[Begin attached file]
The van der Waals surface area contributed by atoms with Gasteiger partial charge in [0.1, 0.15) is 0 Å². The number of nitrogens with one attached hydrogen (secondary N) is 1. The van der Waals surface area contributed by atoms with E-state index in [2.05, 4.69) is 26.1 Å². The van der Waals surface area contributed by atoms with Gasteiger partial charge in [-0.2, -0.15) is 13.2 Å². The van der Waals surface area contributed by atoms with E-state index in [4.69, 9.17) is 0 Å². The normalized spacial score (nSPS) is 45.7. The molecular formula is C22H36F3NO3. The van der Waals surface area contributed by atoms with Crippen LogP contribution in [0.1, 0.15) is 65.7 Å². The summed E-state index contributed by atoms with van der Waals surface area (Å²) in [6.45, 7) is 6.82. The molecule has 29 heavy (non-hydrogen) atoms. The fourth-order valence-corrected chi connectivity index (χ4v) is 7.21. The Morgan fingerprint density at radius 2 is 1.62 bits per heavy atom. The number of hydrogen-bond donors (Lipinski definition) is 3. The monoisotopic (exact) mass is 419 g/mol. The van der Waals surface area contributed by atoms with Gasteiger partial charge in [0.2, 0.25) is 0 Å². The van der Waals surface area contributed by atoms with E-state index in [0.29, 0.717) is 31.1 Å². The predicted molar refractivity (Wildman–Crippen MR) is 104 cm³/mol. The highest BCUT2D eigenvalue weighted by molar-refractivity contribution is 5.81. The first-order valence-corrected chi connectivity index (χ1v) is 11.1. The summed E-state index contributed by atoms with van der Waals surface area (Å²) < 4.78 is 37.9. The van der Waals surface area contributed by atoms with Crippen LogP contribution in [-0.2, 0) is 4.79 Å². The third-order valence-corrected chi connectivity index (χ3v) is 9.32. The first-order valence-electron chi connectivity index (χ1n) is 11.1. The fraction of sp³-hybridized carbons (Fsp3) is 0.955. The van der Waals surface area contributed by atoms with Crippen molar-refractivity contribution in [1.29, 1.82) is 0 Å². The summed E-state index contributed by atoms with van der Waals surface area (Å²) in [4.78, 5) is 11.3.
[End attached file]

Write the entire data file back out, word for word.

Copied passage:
The van der Waals surface area contributed by atoms with Gasteiger partial charge in [0.1, 0.15) is 0 Å². The number of nitrogens with one attached hydrogen (secondary N) is 1. The van der Waals surface area contributed by atoms with E-state index in [2.05, 4.69) is 26.1 Å². The van der Waals surface area contributed by atoms with Gasteiger partial charge in [-0.2, -0.15) is 13.2 Å². The van der Waals surface area contributed by atoms with E-state index in [4.69, 9.17) is 0 Å². The normalized spacial score (nSPS) is 45.7. The molecular formula is C22H36F3NO3. The van der Waals surface area contributed by atoms with Crippen LogP contribution in [0.1, 0.15) is 65.7 Å². The summed E-state index contributed by atoms with van der Waals surface area (Å²) in [6.45, 7) is 6.82. The molecule has 29 heavy (non-hydrogen) atoms. The fourth-order valence-corrected chi connectivity index (χ4v) is 7.21. The Morgan fingerprint density at radius 2 is 1.62 bits per heavy atom. The number of hydrogen-bond donors (Lipinski definition) is 3. The monoisotopic (exact) mass is 419 g/mol. The van der Waals surface area contributed by atoms with Gasteiger partial charge in [0.2, 0.25) is 0 Å². The van der Waals surface area contributed by atoms with E-state index in [0.29, 0.717) is 31.1 Å². The predicted molar refractivity (Wildman–Crippen MR) is 104 cm³/mol. The highest BCUT2D eigenvalue weighted by molar-refractivity contribution is 5.81. The first-order valence-corrected chi connectivity index (χ1v) is 11.1. The summed E-state index contributed by atoms with van der Waals surface area (Å²) < 4.78 is 37.9. The van der Waals surface area contributed by atoms with Crippen LogP contribution in [-0.2, 0) is 4.79 Å². The third-order valence-corrected chi connectivity index (χ3v) is 9.32. The first-order valence-electron chi connectivity index (χ1n) is 11.1. The fraction of sp³-hybridized carbons (Fsp3) is 0.955. The van der Waals surface area contributed by atoms with Crippen molar-refractivity contribution in [1.29, 1.82) is 0 Å². The summed E-state index contributed by atoms with van der Waals surface area (Å²) in [4.78, 5) is 11.3.